President Donald Trump’s memorandum to exclude undocumented immigrants from congressional apportionment may be bittersweet to dozens of Hill Republicans — it’s been a party priority for years but may hurt the states they represent.
More than 40 Republicans in the House and four in the Senate represent the three largest states likely to be affected by the memo: California, Texas and Florida. Those states have more than 4.5 million undocumented immigrants, according to the most recently available Pew Research Center estimate, and could stand to lose congressional seats or not gain enough after the 2021 reapportionment.
“In essence, to the extent that voting representation is determined by people that are here out of status, it’s sort of a Catch-22, because it would hurt Florida to the extent we have [undocumented immigrants], but at the same time it dilutes the representation of people that are here legally and eligible to vote,” Sen. Marco Rubio, R-Fla., said in an interview.
When Trump issued the memorandum last week, he argued that including undocumented immigrants in the apportionment count dilutes the representation of citizens.
“Just as we do not give political power to people who are here temporarily, we should not give political power to people who should not be here at all,” Trump said in a statement.
But the Constitution and census statute make no distinction between citizens and noncitizens in regards to the count.
Three federal lawsuits have already been filed over Trump’s memo, and the federal judges overseeing an additional two ongoing suits have asked or allowed litigants to address the memorandum.
In the meantime, Republicans may have to vote on measures related to Trump’s memorandum before the courts wrangle with its merits. Rep. Grace Meng, D-N.Y., has introduced a standalone bill to reverse the memo’s order. She told CQ Roll Call she plans to offer a similar measure as an amendment to the spending bill for the Commerce Department, which oversees the Census Bureau.
“For me this is not just about congressional seats or political power. This is basically saying all human beings are equal,” Meng said.
Democrats previously sought to use spending bills to ban the administration’s attempt to add a citizenship question to the census. House leadership has scheduled a floor vote this week on the Commerce-Science-Justice spending bill, which includes a reversal of an executive order Trump made last year to gather citizenship data using administrative records.
While some Republicans acknowledged it may hurt their states, they also said they’re willing to live with it. Texas Rep. Chip Roy said he thinks the administration is on solid ground — but admitted it could end up shortchanging the state as a result.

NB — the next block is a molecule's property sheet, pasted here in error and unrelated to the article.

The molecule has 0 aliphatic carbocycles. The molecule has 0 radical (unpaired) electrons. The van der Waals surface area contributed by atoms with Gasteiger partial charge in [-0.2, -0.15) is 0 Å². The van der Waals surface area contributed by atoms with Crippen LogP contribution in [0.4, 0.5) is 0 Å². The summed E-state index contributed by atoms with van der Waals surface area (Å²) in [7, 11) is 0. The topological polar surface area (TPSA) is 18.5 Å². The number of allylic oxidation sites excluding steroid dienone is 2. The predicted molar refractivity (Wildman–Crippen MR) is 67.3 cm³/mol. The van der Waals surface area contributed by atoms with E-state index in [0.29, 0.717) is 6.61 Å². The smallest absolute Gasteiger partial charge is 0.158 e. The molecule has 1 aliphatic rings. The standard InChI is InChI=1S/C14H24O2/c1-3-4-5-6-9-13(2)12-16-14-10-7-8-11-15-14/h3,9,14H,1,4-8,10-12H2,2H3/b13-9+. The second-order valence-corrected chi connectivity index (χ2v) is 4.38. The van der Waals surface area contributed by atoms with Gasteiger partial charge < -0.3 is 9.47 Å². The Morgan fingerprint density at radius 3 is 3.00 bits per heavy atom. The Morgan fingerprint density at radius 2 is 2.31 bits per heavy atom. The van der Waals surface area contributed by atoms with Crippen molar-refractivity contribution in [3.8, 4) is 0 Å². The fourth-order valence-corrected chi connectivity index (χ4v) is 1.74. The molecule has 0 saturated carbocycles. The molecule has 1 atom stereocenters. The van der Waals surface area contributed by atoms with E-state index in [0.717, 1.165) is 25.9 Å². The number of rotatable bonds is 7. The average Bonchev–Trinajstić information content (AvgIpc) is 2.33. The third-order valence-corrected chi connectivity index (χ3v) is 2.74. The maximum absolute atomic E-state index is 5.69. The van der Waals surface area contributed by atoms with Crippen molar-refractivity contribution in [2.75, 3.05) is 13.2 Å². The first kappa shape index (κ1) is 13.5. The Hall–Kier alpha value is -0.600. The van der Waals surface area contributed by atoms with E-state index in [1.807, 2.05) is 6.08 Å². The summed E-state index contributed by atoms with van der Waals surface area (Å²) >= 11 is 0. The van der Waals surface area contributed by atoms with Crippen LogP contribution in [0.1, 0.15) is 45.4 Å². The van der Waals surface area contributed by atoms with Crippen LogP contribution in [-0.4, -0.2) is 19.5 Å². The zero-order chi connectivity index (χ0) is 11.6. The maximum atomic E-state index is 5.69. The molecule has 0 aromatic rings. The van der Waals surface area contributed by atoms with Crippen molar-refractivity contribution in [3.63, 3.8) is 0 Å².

“Obviously, we want to be making sure Texas is well represented, but at the end of the day, we also need to be thoughtful about making sure we’re apportioning based on citizens and people legally present,” Roy said in an interview.
Similarly, Rep. Brian Mast, R-Fla., argued that undocumented immigrants should be in the process for removal, not included in apportionment totals.
“You could play that on a number of different ways, to find positives and negatives anywhere,” Mast said. “But they’re not the legal population. They should be under adjudication to be removed or sent back to their country of origin, rather. And if that’s the case then they shouldn’t be counted in a 10-year census.”
Republicans in Alabama have prioritized excluding undocumented immigrants from apportionment for years, and the state has an ongoing federal suit seeking to force the change in 2018. There, the state argued it may lose its seventh congressional seat in 2020 because of undocumented immigrants in states like California.
Exactly how many seats would be affected is hard to gauge, according to reapportionment expert Kim Brace of Election Data Services. He pointed out that Trump’s memorandum gets at a different segment of the population than the citizenship question — and the data the Census Bureau is collecting as a result of last year’s president's executive order on citizenship data.
“So anything that was done last year, like my study [on the noncitizen population] and everything else, hasn’t gone far enough to really exclude, to the extent that Trump is trying to do, all of the [undocumented immigrants] here,” Brace said.
Pew came out with its own estimate of the change last week, and it showed that Texas, Florida and California stand to lose a seat they would have otherwise been entitled to following apportionment as a result of Trump’s executive memorandum.
The Department of Homeland Security and private groups like Pew have published estimates of the undocumented population in the past, but that may not cut it. Brace pointed out that a 1999 Supreme Court decision mandates that apportionment use the actual count of persons in the United States, without sampling.
Jessica Wehrman, Jennifer Shutt and Bridget Bowman contributed to this report.